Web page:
Poems my southern Cave Canem fellows. Published for the 2014 Virtual Rent Party fundraiser.
Copyright 2014 Cave Canem Foundation, Inc.
This chapbook was created as part of the Cave Canem Virtual Rent PartySOUTH fundraiser to support the Cave Canem Foundation, Inc. All digital and print copies distributed are solely for that purpose. All poems included are published with the authors permission.
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www.cavecanempoets.orgCave Canem SouthPoems by Southern Cave Canem Fellows
Stephanie Pruitt 5
Remica L. Bingham 6
Jonathan Moody 7
L. Lamar Wilson 9
Kwoya Fagin 10shirlette ammons 11Amanda Johnston 13
M. Ayodele Heath 14Cedric Tillman 16
Bianca Spriggs 18 Bonus Track 19 Stephanie Pruitt-Gains
slaves, she answered, as I sink
my fingers beneath the roots.
the knees of that blue housedress are threadbare.
she wears it on Tuesdays and Fridays when we tend the flowers.
pullin weeds aint a time for talk she chides.
I watch her uproot the creeping Charlie.
the fragrant blossoms we protect, hug our whole house.
sweet peas were my choice.
we rarely buy those things for sale in the gardening aisle.
dont make sense to work the earth and not feel it.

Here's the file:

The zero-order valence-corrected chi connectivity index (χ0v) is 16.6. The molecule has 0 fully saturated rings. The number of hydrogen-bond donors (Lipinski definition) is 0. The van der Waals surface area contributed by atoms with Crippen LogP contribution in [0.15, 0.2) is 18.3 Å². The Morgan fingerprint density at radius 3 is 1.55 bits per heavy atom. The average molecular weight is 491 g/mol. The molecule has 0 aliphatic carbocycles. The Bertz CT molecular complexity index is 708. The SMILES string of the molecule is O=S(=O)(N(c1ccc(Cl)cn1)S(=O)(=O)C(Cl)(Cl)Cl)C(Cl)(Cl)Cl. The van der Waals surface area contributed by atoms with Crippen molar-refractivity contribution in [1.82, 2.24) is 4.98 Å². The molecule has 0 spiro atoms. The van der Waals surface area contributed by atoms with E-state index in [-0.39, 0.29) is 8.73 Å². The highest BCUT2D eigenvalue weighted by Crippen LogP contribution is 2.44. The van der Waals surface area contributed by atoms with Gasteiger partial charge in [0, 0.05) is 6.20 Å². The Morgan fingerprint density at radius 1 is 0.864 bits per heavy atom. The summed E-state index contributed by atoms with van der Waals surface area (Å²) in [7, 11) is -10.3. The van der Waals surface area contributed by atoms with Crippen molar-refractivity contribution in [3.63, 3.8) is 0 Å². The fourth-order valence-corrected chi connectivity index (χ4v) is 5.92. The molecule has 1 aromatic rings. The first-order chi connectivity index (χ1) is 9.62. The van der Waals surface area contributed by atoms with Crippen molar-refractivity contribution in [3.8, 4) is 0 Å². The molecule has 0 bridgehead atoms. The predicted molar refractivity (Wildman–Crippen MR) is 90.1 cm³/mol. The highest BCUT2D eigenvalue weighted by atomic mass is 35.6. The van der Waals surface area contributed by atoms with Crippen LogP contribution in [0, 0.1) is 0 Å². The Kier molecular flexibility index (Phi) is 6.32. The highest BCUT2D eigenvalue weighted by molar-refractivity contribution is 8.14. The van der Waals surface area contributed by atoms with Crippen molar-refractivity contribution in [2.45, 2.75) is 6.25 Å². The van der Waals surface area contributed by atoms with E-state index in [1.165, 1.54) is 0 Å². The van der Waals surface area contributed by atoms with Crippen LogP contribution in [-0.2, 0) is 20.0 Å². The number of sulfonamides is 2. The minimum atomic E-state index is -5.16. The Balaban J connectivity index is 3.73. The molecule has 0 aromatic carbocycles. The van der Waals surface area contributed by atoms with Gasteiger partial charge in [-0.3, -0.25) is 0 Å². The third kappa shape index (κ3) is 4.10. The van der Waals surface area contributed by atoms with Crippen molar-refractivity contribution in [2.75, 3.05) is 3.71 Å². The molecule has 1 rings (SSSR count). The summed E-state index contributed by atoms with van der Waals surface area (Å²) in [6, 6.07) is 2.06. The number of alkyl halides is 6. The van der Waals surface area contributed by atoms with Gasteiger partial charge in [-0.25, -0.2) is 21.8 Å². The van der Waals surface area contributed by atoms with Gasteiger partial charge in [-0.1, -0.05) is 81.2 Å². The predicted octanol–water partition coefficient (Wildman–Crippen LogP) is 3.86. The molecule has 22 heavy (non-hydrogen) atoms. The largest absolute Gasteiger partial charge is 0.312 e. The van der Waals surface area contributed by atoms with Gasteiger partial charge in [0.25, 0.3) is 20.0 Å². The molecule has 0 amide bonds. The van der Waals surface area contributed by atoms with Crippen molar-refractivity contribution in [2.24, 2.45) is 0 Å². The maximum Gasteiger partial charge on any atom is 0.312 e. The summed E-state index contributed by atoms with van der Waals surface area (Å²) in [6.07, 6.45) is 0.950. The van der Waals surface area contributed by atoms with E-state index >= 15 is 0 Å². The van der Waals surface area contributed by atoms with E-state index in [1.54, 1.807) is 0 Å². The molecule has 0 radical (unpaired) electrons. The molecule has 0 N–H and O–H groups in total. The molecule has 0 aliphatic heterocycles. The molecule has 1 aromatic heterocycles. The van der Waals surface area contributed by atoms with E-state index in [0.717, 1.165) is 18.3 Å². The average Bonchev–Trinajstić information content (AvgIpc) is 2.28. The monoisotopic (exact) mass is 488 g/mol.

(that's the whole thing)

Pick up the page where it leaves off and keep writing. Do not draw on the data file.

I wanted those thick cotton gloves, but they stayed on the shelf.
you gotta learn the difference between dirt and soil.
sometimes I notice how the ground changes.
denser, darker, moister a little more red in some places
in social studies class I learned about crop rotation
and how it keeps the land fertile.
Mama, what did they used to grow here?
Remica L. Bingham
My mother is unatainable
and I have come to accept this.
So when the doctor tells me
my legs spread wide, the tiny head
of a probe invading my cervix
There may be a problem
I am relieved, almost happy for the damage.
I say Adoption is nice randomly, to my mother,
driving through a flea market one day. Then
My students are all I need on another.
She watches me linger with children, then swiftly
hand them back, but never says what she intuits.
In the years to come I will say it outright:
I cant be you, meaning, not even one,
not even one perfect one.
DOOMY PONTIFICATES ON THE MEANING
BEHIND A KISS, THE WHISPER IN THE BRAIN
A kiss on the forearm
asks, How was your day?
A kiss on the elbow
twirls you around
in your black & white
A kiss on the chin
pops off white
wine bottle corks.
A kiss on the ear
makes you strut in suede
The first kiss on the neck
kicks out my roommate;
the second one slides
your dress down
to your festive feet.
A kiss on the shoulder
A kiss on the stomach
puts my television
on mute. A kiss
on the eyelids